We woke up quite late that morning in our tiny home in Stanardsville. The previous day’s activities had worn us out more than usual. It was however still dark outside in the woods, a phenomenon to be expected at this particular time of year in our part of the world. There seemed to be no point in rushing to the park to get an early start for the activities of the day. But, at the same time, there was nothing much to do in the tiny home other than having our breakfast and packing some food for the day. We were on our way to the park sooner than I expected.
Stanardsville was close enough to the park that we were were able to get to our first destination of the day shortly after 9:00am. We were visiting a section of the park in the South River Area, close to the Swift Run Entrance to the park. This was the same place we had exited the park to get to Stanardsville the previous evening.
Once we got back on the Skyline Drive, we headed south towards the Hightop Mountain Parking lot that was close by.
It was still early enough in the morning that there was enough space in the small parking lot for our car. The place also happened to be far away from the more popular sections of the park. Perhaps there were less people that hiked this trail anyway. The goal was to climb Hightop mountain that morning. We would be on the Appalachian trail for the entirety of this walk.
The hike was challenging from the start.The mountainside was all green. In spite of all the green, there were were signs that the leaves were beginning to drop,
In the midst of all of the vegetation, we passed a few random rock formations that appeared unexpectedly beside the trail. It made you wonder how they even got there. The geology of places can be interesting. The Appalachians happen to be an older mountain range (when compared to ranges like the Rockies and the Himalayas). They have been worn down with time.There were touches of yellow on some trees in the higher reaches of the mountain.The view from the viewpoint on Hightop mountain was not exactly what I was expecting to see from my reading of the literature.I had expected something more dramatic and panoramic. We went further along the trail hoping for other viewpoints from the mountain but did not find any. It turns out that a more expansive view might have been possible from the place where we had stopped if I had gotten above the vegetation level to to the right of where we were standing. Perhaps, winter is a better time for such a view.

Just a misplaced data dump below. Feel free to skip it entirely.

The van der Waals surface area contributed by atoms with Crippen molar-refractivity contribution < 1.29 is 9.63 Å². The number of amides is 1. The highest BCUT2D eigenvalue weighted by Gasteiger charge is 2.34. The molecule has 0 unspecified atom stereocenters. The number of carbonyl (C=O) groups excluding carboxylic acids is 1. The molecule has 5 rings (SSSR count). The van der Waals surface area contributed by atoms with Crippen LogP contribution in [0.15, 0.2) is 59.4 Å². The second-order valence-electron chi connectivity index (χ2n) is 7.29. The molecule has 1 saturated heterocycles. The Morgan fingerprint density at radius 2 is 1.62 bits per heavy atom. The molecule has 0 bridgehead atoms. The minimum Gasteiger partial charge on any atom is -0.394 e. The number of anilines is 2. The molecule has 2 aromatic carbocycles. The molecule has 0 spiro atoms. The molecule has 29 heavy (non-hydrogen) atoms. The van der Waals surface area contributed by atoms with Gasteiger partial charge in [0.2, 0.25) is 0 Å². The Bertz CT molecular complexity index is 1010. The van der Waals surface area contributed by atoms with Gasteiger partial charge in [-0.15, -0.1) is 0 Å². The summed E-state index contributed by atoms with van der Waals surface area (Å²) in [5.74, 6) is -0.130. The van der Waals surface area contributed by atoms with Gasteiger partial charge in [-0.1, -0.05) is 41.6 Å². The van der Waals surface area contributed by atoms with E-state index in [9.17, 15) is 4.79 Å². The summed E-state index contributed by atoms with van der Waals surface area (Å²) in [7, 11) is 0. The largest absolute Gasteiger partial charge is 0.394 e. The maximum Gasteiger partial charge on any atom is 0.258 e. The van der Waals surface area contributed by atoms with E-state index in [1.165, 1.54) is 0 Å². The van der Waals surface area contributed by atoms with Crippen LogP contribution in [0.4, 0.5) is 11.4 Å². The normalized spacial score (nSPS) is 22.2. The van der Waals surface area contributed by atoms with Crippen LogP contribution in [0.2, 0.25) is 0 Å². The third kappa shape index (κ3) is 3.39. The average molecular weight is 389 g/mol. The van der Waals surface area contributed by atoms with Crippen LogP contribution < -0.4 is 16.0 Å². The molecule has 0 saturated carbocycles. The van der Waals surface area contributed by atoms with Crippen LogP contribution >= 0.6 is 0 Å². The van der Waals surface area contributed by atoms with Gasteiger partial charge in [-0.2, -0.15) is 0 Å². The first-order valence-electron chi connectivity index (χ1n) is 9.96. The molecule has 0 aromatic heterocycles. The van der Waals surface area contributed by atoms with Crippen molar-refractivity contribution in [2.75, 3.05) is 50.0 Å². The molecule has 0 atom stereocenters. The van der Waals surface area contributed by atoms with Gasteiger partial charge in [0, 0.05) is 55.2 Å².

Hightop mountain is the highest peak in the southern section of the park.
After the hike, we drove further south into the park to the Loft Mountain area, stopping at the Doyles River Parking lot (just beyond Mile 81). Once again, there was enough place to park in the lot itself. After lunch in the car, we headed for the Doyles River Trail to see the waterfalls. The trail marker to the right of the picture below is typical of what you will find in the park.The bands around the top of the post have information about trails that intersect, and about distances to destinations.For a change, instead of heading up a hill after parking the car, we had to hike down a mountain ridge to get to our destination. After all, significant waterfalls are not likely to be found along the tops of the ridges of mountainsides.
The way down was quite steep. We knew that we were in for a challenging time returning to the car.
We had walked just a short distance before we found and took a spur trail up a hillside to the Doyles River Cabin.The Doyles River starts in the vicinity of the cabin, probably as a spring. There is a spring supplying water at the place where the spur trail to the cabin meets up with the main trail to the waterfall.
Much further down the mountain, Browns Gap Fire Road crossed Doyles River and our trail.
The trail also crossed Doyles River just beyond the bridge.
We went all the way down to both the upper falls,and the lower falls.The trail was somewhat difficult in these parts. The waterfalls were also a popular destination, but they were not too crowded.
There were asters blooming everywhere we looked, and all along the trail side.
The climb back to the parking lot from the falls was as difficult as we had anticipated.
We were done with our hiking earlier than I expected. We had been making good time on the trails in spite of the challenges they presented.
We were tired and immediately headed back to Stanardsville. We had to stop at the grocery store in town to buy something that we had forgotten to pack – toothpaste! It had been quite the experience the previous night and in the morning improvising in the absence of toothpaste! Something like this does not happen often.
Getaway had left some goodies in our tiny home when arrived the previous day, including some marshmallows that could be melted over a campfire – to be served as a sandwich with crackers and melted milk chocolate. We could buy firewood and starter material for this purpose from Getaway. (They were stored in the plastic box in the picture below.)We decided to try it out. My attempt at starting a fire was not very successful. We had to settle for one partially melted marshmallow!The wood would not catch fire! One of the logs was smoking a lot, as if it had moisture in it.
We had to abandon our attempt to sit outside beside the campfire for an extended period of time. I was a little upset about the whole experience the rest of the evening.
Dinner that evening was an Italian Wedding soup with turkey meatballs and chicken sausage that Teresa had made at home and brought for the trip. It was delicious and hearty, and went down very well with a couple of beers after the long day in the park. I actually did some reading that evening before going to sleep.
And I was also happy to be able to brush my teeth that night.😊
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